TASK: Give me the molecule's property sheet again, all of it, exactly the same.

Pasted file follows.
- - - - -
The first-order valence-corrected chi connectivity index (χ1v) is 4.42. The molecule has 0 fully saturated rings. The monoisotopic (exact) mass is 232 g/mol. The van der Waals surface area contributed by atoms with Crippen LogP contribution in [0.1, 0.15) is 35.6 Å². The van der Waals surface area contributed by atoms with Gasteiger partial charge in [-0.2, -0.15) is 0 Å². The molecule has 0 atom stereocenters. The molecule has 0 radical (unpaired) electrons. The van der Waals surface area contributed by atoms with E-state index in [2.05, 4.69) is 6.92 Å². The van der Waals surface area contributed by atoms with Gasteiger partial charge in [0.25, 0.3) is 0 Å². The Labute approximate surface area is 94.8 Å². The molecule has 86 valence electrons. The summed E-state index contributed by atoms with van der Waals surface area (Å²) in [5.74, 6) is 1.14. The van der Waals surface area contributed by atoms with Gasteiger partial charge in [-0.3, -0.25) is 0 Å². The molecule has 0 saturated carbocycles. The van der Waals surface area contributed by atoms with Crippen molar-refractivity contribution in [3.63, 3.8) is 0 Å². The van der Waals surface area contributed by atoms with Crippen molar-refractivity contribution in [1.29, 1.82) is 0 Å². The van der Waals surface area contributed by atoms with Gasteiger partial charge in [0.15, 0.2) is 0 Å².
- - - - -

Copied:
The first-order valence-corrected chi connectivity index (χ1v) is 4.42. The molecule has 0 fully saturated rings. The monoisotopic (exact) mass is 232 g/mol. The van der Waals surface area contributed by atoms with Crippen LogP contribution in [0.1, 0.15) is 35.6 Å². The van der Waals surface area contributed by atoms with Gasteiger partial charge in [-0.2, -0.15) is 0 Å². The molecule has 0 atom stereocenters. The molecule has 0 radical (unpaired) electrons. The van der Waals surface area contributed by atoms with E-state index in [2.05, 4.69) is 6.92 Å². The van der Waals surface area contributed by atoms with Gasteiger partial charge in [0.25, 0.3) is 0 Å². The Labute approximate surface area is 94.8 Å². The molecule has 86 valence electrons. The summed E-state index contributed by atoms with van der Waals surface area (Å²) in [5.74, 6) is 1.14. The van der Waals surface area contributed by atoms with Gasteiger partial charge in [-0.3, -0.25) is 0 Å². The molecule has 0 saturated carbocycles. The van der Waals surface area contributed by atoms with Crippen molar-refractivity contribution in [3.63, 3.8) is 0 Å². The van der Waals surface area contributed by atoms with Crippen molar-refractivity contribution in [1.29, 1.82) is 0 Å². The van der Waals surface area contributed by atoms with Gasteiger partial charge in [0.15, 0.2) is 0 Å².